China’s Vulnerable External Balance Sheet

China’s Vulnerable External Balance Sheet

photo: David Dennis

China’s capital outflow last year is estimated to have totaled $1 trillionMoney has been channeled out of China in various ways, including individuals carrying cash, the purchase of foreign assets, the alteration of trade invoices and other more indirect ways. The monetary exodus has pushed the exchange rate down despite a trade surplus, and raised questions about public confidence in the government’s ability to manage the economy. Moreover, the changes in the composition of China’s external assets and liabilities in recent years will further weaken its economy.

Before the global financial crisis, China had an external balance sheet that, like many other emerging market economies, consisted largely of assets held in the form of foreign debt—including U.S. Treasury bonds—and liabilities issued in the form of equity, primarily foreign direct investment, and denominated in the domestic currency. This composition, known as “long debt, short equity,” was costly, as the payout on the equity liabilities exceeded the return on the foreign debt. But there was an offsetting factor: in the event of an external crisis, the decline in the market value of the equity liabilities strengthened the balance sheet. Moreover, if there were an accompanying depreciation of the domestic currency, then the rise in the value of the foreign assets would further increase the value of the external balance sheet. and help stabilize the economy.

After the crisis, however, there was a change in the nature of China’s assets and liabilities. Chinese firms acquired stakes in foreign firms, while also investing in natural resources. The former were often in upper-income countries, and were undertaken to establish a position in those markets as much as earn profits. Many of these acquisitions now look much less attractive as the world economy shows little sign of a robust recovery, particularly in Europe.

Moreover, many of these acquisitions were financed with debt, including funds from foreign lenders denominated in dollars. Robert N McCauley, Patrick McGuire and Vladyslav Sushko of the Bank for International Settlements estimated that Chinese borrowing in dollars, mostly in the form of bank loans, reached $1.1 trillion by 2014. The fall in the value of the renminbi raises the cost of this borrowing. Menzie Chinn points out that if the corporate sector’s foreign exchange assets are taken into account, then the net foreign exchange debt is a more manageable $793 billion. But not all the firms with dollar-denominated debt possess sufficient foreign assets to offset their liabilities.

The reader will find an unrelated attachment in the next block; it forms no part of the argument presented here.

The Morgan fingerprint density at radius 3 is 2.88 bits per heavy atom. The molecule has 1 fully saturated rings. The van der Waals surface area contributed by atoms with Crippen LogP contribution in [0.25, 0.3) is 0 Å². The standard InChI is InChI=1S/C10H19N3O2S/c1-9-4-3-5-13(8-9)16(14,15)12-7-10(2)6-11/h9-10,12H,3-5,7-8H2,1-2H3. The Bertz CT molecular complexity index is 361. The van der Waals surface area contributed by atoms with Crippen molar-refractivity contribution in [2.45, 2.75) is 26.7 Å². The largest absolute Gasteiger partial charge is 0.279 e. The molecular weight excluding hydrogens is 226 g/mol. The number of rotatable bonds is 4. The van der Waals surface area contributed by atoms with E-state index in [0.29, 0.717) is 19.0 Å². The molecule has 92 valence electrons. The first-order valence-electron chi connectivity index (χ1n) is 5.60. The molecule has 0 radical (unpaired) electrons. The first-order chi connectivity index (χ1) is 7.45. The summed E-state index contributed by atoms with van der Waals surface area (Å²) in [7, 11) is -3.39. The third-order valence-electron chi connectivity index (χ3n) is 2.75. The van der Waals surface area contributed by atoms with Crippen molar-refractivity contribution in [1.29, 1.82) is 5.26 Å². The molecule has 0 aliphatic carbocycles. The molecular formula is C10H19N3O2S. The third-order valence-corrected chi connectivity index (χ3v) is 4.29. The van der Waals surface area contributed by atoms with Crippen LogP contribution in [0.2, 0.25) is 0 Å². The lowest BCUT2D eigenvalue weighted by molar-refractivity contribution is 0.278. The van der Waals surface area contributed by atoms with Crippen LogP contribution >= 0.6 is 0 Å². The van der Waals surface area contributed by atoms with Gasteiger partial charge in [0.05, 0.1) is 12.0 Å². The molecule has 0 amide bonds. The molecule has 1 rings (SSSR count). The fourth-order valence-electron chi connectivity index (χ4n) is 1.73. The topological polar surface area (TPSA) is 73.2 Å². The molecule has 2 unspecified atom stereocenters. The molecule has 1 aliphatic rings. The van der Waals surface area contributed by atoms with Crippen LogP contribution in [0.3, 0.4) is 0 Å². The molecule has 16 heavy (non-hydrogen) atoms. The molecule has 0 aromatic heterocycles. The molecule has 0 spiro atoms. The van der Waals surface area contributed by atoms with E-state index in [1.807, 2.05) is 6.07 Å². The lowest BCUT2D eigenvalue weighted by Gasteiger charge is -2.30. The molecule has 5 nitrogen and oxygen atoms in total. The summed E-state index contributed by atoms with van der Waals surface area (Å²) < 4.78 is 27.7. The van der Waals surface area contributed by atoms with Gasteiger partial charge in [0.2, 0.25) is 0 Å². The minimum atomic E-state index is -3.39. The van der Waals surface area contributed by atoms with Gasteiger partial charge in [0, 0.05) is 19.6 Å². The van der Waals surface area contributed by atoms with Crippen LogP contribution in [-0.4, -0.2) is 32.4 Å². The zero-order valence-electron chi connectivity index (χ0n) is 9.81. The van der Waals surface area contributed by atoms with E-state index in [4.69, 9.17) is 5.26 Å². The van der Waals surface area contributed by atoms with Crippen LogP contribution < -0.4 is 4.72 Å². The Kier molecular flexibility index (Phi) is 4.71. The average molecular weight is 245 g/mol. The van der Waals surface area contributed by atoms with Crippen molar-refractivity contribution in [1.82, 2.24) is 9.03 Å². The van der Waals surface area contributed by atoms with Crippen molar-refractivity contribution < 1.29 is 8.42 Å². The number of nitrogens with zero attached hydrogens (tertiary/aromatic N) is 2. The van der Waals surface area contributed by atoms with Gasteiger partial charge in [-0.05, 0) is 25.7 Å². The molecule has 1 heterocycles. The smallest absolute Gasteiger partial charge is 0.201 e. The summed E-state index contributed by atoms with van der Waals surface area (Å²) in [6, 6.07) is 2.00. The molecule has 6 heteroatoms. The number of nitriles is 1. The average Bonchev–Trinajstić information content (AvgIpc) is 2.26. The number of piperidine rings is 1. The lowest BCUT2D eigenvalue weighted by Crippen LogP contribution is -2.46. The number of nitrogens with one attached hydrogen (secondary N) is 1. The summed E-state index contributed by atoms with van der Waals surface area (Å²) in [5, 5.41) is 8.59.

Declines in the values of the foreign assets purchased through Chinese outward FDI combined with an increase in the currency value of foreign-held debt pushes down the value of the Chinese external balance sheet. This comes at a time when the Chinese central bank is using its foreign exchange assets to slow the decline of the renminbi. The fall in reserves last year has been estimated to have reached $500 billion. Moreover, foreign firms and investors are cutting back on their acquisition of Chinese assets while repatriating money from their existing investments. China’s external position, therefore, is deteriorating, albeit from a strong base position.

Policymakers have a limited range of responses. They are tightening controls on the ability of households and companies to send money abroad, as the head of the central bank of Japan has urged. But controls on capital outflows are often seen as a sign of weakness, and do not inspire confidence. Raising interest rates to deter capital outflows would only further weaken the domestic economy, and may not work. Such moves would be particularly awkward to defend in the wake of the IMF’s inclusion of the Chinese currency in the basket of currencies that the IMF’s Special Drawing Rights are based on.

China’s remaining foreign exchange reserves and trade surplus allow policymakers some breathing room, as Menzie Chinn points out. The Chinese authorities retain a great deal of administrative control over financial transactions.  As policy officials are shuffled around, those still in office seek to reassure investors that the economy remains in good shape. But injecting more credit into the economy does not alleviate concerns about mounting debt. The economic measures promised by the leadership are being judged in the financial markets, and the verdict to date seems to be one of little or no confidence.